Ultimate Diesel Builder's Guide - - Contents - Text: UDBG Staff Photography: UDBG Staff & Courtesy of Banks Power

An “All-new” CJ8 Scram­bler

The Jeep CJ8 or Scram­bler hasn't been made since 1986, but now thanks to Winslow Bent and his team at Legacy Scram­bler Conversion, this clas­sic Jeep is now avail­able as a vir­tu­ally new, trail-ready rig. Yep, we said all new. This isn't a worn-out old barn find that's been re­paired and up­graded. It's the best of the re­pro­duc­tion parts avail­able to­day, along with some su­pe­rior fab­ri­ca­tion and in­te­gra­tion skills by the team at Legacy. Legacy Scram­bler Conversion calls the pack­age seen here the “Dual­sport Tdi.”

“The Legacy Scram­bler CJ8 sits on a cus­tom frame from Throt­tle Down Kus­toms. This frame is mod­eled off of an orig­i­nal Jeep frame.”

The Legacy Scram­bler CJ8 sits on a cus­tom frame from Throt­tle Down Kus­toms. This frame is mod­eled off of an orig­i­nal Jeep frame. This frame is made from 2x4x3/16-inch box tub­ing rather than the open-chan­nel de­sign of the orig­i­nal. The frame rails are man­drel bent. It’s much stronger and will last longer than any OE Scram­bler frame. It’s de­signed to fit a PSC steer­ing power box. The frame is set up to uti­lize a cus­tom, long-travel sus­pen­sion, de­vel­oped and built by Legacy uti­liz­ing Gen­right com­po­nents and King coilover shocks and bump stops.

Since Scram­blers are rare, and clean Scram­bler bod­ies are even more rare, a new alu­minum body from Aqualu was uti­lized. Aqualu makes two bod­ies for the Scram­bler—a stan­dard-length unit and one with the tail bobbed be­hind the axle. Both bod­ies will fit the orig­i­nal or a Throt­tle Down Kus­toms Scram­bler frame. For this build, the full-length body was used, as this pro­vides more space for gear when tak­ing long trips down the un­paved road less trav­eled. The alu­minum body was fit­ted with high-clear­ance alu­minum tube fend­ers from Gen­right Off Road. The rest of the body parts, hood, tail­gate, etc., are top-qual­ity steel re­pro­duc­tions from OmixAda. A few items, like the grille and head­lights, are clean orig­i­nals from a donor Jeep. The body was painted “Legacy DT Green” by Straight­edge Auto Body, in St. Anthony, Idaho.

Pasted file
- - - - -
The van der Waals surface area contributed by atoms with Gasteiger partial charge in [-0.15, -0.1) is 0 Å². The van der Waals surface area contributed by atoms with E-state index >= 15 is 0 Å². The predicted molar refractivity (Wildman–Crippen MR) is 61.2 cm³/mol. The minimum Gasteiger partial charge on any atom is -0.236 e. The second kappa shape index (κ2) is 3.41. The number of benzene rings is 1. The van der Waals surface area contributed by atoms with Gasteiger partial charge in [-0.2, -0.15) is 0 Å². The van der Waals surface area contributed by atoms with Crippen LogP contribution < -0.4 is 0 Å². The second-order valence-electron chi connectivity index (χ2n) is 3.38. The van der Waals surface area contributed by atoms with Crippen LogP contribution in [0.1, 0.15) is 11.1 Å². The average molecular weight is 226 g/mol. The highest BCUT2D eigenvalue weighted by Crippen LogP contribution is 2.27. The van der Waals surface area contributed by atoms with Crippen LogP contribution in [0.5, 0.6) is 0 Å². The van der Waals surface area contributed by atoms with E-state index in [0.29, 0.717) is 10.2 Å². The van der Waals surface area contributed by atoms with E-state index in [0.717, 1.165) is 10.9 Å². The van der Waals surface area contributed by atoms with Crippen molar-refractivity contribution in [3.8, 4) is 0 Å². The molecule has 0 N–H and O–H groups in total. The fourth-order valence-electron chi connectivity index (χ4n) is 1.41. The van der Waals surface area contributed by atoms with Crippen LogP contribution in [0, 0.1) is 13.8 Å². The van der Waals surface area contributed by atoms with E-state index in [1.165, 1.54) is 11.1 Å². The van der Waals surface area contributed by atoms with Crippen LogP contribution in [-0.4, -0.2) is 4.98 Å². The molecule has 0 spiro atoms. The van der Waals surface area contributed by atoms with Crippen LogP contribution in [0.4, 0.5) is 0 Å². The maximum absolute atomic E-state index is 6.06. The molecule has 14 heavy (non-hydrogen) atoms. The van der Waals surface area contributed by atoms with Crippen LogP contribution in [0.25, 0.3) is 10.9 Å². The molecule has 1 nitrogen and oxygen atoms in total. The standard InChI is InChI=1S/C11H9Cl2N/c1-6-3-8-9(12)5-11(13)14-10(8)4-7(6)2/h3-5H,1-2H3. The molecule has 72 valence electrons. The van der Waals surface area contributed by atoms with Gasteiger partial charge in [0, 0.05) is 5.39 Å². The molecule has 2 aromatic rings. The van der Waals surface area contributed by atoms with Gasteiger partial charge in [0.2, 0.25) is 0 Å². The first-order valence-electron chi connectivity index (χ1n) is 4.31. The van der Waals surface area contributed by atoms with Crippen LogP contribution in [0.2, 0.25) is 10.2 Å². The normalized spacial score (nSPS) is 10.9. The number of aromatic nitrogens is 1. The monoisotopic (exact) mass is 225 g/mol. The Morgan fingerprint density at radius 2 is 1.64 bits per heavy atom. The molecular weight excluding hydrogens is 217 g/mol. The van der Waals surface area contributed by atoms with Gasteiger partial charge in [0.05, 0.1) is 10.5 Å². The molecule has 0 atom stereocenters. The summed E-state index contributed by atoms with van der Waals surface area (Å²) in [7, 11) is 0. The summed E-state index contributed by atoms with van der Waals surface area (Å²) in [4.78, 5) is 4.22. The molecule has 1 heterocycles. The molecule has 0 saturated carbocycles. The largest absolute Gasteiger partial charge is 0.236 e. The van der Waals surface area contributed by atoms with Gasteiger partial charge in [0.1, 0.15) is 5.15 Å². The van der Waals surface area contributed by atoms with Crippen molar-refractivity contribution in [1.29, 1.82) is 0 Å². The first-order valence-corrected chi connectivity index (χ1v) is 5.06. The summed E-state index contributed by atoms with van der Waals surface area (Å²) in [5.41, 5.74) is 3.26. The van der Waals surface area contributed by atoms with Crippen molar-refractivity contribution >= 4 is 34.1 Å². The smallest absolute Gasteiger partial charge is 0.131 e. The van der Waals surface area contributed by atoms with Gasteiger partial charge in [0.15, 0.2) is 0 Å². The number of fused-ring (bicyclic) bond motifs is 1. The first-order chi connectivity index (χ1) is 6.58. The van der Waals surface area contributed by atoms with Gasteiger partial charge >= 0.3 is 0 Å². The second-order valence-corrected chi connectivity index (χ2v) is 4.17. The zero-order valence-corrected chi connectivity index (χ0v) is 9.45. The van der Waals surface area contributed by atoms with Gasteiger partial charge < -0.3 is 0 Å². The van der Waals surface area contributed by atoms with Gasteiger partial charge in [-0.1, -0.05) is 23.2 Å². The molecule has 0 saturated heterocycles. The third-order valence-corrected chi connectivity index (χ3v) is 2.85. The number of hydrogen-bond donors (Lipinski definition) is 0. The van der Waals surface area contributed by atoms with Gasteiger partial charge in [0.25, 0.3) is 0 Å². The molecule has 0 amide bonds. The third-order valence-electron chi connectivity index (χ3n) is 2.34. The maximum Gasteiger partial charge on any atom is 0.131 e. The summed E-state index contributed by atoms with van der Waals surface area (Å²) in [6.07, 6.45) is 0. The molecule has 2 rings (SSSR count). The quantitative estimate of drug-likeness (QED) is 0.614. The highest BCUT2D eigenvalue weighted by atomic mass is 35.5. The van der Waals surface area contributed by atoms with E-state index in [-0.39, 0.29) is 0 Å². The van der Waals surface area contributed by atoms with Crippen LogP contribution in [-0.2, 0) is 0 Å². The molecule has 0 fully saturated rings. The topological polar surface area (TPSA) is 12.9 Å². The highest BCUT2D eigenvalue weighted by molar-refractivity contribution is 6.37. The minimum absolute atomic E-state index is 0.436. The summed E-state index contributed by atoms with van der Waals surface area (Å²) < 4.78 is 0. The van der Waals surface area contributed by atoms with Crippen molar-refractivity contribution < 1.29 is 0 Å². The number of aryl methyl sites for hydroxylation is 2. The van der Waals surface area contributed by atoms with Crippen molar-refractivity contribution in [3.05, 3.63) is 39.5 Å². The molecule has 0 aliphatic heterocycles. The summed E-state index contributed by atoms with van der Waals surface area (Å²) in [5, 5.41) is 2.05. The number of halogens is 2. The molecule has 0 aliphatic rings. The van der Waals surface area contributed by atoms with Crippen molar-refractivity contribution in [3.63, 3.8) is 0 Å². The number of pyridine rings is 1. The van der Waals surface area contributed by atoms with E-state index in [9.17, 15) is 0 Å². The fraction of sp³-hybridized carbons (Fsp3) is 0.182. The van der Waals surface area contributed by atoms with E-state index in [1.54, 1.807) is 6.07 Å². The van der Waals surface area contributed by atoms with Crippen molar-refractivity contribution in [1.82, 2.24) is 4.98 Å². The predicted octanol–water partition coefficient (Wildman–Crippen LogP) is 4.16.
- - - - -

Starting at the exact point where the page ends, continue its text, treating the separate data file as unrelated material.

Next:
In the in­te­rior, the front seats are from Re­caro and the sin­gle rear pas­sen­ger seat is a Cor­beau Sa­fari Fold & Tum­ble Seat, de­signed specif­i­cally as a di­rect bolt-on. The gauges are from Faria. These are “dig­i­tal gate­way sys­tem” gauges that com­mu­ni­cate with the J1939 ECM sys­tem, just like the new­est trucks. Of course, this Jeep has A/C and gets it courtesy of a Vin­tage Air sys­tem. A Tuffy lock­ing cen­ter con­sole sits be­tween the seats for se­cure stor­age, and the stock glove box is still in place for maps. An Ididit steer­ing col­umn re­placed the orig­i­nal and the brake ped­als con­nect to a Hy­dro­boost unit un­der the hood. From there, the GM dual-cir­cuit mas­ter cylin­der sends the fluid out to the Wil­wood disc brakes at each cor­ner.

With a mod­ern­ized truck, mod­ern dif­fer­en­tials were a must. A Dy­na­trac Pro­rock 44/60 is found up front and a Pro­Rock 60 brings up the rear. Gear­ing in the axles is 5.13:1 and trail trac­tion in­creased when the ARB Air Locker is en­gaged. To dis­trib­ute the torque to both axles, a 3.0:1 ra­tio At­las II trans­fer case is mounted be­hind the six-speed au­to­matic trans­mis­sion.

The best part of this Jeep is the 630T V-6 diesel en­gine

Un­der hood re­sides a 3.0-liter V-6 Banks 630T. This diesel V-6 puts out 240 hp @ 3,500 rpm and 420 lb-ft @ 1,500 rpm. It’s mated to a six-speed au­to­matic trans­mis­sion. The trans­fer case is an At­las, from Ad­vance Adapters, with a 3.0:1 low range. The...

The com­pe­ti­tion-style shock hoops and cross brace sup­port a pair of 14-inch King coilover shocks. The wiring is both from Banks and Pain­less Per­for­mance, plus some work by Legacy. A lit­tle harder to see is the Hy­dro­boost brake setup.

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